Fun Facts for Kids About Ice Skating

Winterlude skaters on Rideau Canal skate-way, Ottawa Canada.

If ice-skating is the latest sporting interest in your household, plenty of history, technical terms, world records and sporting facts can entertain your budding skater when she's not on the ice.


Ice skating has its own vocabulary. Ice skates have "teeth" at the front of the blades -- known as the toe pick. Skaters use them to dig them in the ice to help them jump and spin. "Stroking" refers to moving forward and backward, from one blade to another. A "camel" is a type of spin on one leg, and a "salchow" is a figure-skating jump.


People began ice skating thousands of years ago. The first skates were made of bones, which were strapped to the feet to allow people to cross frozen rivers and lakes. The first ice rink to be made indoors was in London, England, in 1941, when chemicals were used to make the frozen surface. The first frozen water ice rink opened to the public in 1876 in London. Rinks can now also be made using a special type of plastic instead of ice.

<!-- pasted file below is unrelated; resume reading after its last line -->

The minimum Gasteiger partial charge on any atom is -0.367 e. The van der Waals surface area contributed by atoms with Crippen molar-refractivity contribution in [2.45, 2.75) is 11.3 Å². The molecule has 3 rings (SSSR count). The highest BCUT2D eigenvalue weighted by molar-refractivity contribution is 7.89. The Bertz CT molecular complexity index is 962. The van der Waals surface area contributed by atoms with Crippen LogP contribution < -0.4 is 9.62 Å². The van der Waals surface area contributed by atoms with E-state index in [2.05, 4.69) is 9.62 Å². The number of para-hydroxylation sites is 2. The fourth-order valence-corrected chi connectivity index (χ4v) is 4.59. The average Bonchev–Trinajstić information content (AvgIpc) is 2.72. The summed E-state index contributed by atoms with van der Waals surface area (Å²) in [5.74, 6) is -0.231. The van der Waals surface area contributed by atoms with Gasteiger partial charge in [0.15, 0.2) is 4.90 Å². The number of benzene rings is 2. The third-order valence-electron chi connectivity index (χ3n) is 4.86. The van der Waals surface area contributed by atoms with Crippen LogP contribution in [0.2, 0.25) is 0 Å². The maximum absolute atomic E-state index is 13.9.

World Records

The most spins a skater has completed on one foot without stopping is 115, which was accomplished in New York in 2003. The record for the fastest spin on ice is 308 spins in one minute. Skaters have been known to reach speeds of up to 48km per hour on the ice during races. An ice-skating pinwheel is when skaters link arms and skate in a circle on the ice in a long line -- the record for the biggest pinwheel was made by a group of 70 children in 2010.

Ice Skating Sports

Ice skating started as a means of transport, but it is now mainly used for fun and in four separate sports. Speed skating involves an oval-shaped ice track on which men and women race at high speeds. Figure skating is skating to music using jumps and spins and can be done solo or in pairs. Ice hockey is a team game played on the ice using sticks, a puck and two goals. Ice dancing is similar to figure skating but involves high lifts.